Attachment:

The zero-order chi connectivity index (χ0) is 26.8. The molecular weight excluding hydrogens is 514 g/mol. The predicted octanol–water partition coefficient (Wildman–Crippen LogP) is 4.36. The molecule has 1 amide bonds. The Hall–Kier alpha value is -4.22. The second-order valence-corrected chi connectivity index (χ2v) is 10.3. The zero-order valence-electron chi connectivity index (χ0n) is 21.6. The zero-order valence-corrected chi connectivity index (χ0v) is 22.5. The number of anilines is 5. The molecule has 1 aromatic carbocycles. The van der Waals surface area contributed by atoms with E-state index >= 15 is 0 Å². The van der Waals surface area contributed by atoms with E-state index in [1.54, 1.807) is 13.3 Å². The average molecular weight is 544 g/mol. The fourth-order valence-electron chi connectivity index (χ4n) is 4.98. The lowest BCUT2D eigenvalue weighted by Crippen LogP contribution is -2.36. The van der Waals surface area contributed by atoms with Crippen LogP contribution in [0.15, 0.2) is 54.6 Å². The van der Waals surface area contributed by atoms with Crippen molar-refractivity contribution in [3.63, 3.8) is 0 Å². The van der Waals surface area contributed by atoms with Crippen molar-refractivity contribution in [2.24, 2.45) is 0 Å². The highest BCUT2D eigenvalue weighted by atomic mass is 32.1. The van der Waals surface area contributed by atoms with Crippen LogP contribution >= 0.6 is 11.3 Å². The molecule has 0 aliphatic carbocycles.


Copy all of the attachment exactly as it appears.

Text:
The zero-order chi connectivity index (χ0) is 26.8. The molecular weight excluding hydrogens is 514 g/mol. The predicted octanol–water partition coefficient (Wildman–Crippen LogP) is 4.36. The molecule has 1 amide bonds. The Hall–Kier alpha value is -4.22. The second-order valence-corrected chi connectivity index (χ2v) is 10.3. The zero-order valence-electron chi connectivity index (χ0n) is 21.6. The zero-order valence-corrected chi connectivity index (χ0v) is 22.5. The number of anilines is 5. The molecule has 1 aromatic carbocycles. The van der Waals surface area contributed by atoms with E-state index >= 15 is 0 Å². The van der Waals surface area contributed by atoms with E-state index in [1.54, 1.807) is 13.3 Å². The average molecular weight is 544 g/mol. The fourth-order valence-electron chi connectivity index (χ4n) is 4.98. The lowest BCUT2D eigenvalue weighted by Crippen LogP contribution is -2.36. The van der Waals surface area contributed by atoms with Crippen LogP contribution in [0.15, 0.2) is 54.6 Å². The van der Waals surface area contributed by atoms with Crippen molar-refractivity contribution in [3.63, 3.8) is 0 Å². The van der Waals surface area contributed by atoms with Crippen molar-refractivity contribution in [2.24, 2.45) is 0 Å². The highest BCUT2D eigenvalue weighted by atomic mass is 32.1. The van der Waals surface area contributed by atoms with Crippen LogP contribution >= 0.6 is 11.3 Å². The molecule has 0 aliphatic carbocycles.